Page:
Boeing Australia announced on April 9 that it has achieved further milestones on the Royal Australian Air Force’s Loyal Wingman program with weight on wheels and aircraft power on.
The development milestones for the unmanned aircraft come just weeks after completion of the first fuselage, allowing for progress on systems installation and functional and integration testing from the aircraft’s own landing gear.
The prototype aircraft is expected to perform a first flight this year.
Australia’s Loyal Wingman program is aimed at developing an aircraft that will use artificial intelligence in teaming with other manned and unmanned platforms. The project is the Boeing’s largest investment in a new unmanned aircraft program outside the United States.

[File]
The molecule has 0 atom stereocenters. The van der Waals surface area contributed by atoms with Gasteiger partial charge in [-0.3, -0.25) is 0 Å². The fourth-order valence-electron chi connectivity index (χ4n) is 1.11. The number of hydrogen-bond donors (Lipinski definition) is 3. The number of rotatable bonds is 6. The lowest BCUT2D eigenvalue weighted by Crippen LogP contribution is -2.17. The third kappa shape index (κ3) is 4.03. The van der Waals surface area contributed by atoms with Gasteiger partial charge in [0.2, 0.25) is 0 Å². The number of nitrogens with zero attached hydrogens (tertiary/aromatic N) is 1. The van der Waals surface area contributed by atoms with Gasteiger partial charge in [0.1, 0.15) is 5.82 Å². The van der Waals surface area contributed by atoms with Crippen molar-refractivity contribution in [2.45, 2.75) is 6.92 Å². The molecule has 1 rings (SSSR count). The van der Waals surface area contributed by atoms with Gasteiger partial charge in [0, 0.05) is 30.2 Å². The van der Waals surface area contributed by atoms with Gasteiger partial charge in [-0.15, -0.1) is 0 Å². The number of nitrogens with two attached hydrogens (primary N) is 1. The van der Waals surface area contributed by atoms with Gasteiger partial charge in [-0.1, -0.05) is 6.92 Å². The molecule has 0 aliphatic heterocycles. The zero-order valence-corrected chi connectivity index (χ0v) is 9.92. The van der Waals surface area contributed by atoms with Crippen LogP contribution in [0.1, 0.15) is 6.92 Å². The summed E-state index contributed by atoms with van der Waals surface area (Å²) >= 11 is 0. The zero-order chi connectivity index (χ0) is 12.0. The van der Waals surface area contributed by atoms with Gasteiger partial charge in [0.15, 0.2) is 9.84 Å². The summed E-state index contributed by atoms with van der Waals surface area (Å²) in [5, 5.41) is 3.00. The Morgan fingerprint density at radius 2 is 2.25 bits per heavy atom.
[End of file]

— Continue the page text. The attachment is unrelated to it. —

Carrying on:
The aircraft is envisaged as being able to undertake a wide range of missions including ISR, but will also be able to be used to shield manned assets such as the Lockheed Martin F-35A Lightning II Joint Strike Fighters and Boeing E-7A Wedgetail early warning and control (AEW&C) aircraft.
According to the company, the UAS is to provide “fighter-like performance”, measuring 38 feet long (11.7 meters) and able to fly more than 2,000 nautical miles.
“We’re continuing at pace toward our goal of flying later this year, so that we can show our customer and the world what unmanned capability like this can do,” said Dr. Shane Arnott, program director of the Boeing Airpower Teaming System. “The strong contributions from our industry team are powering our progress.”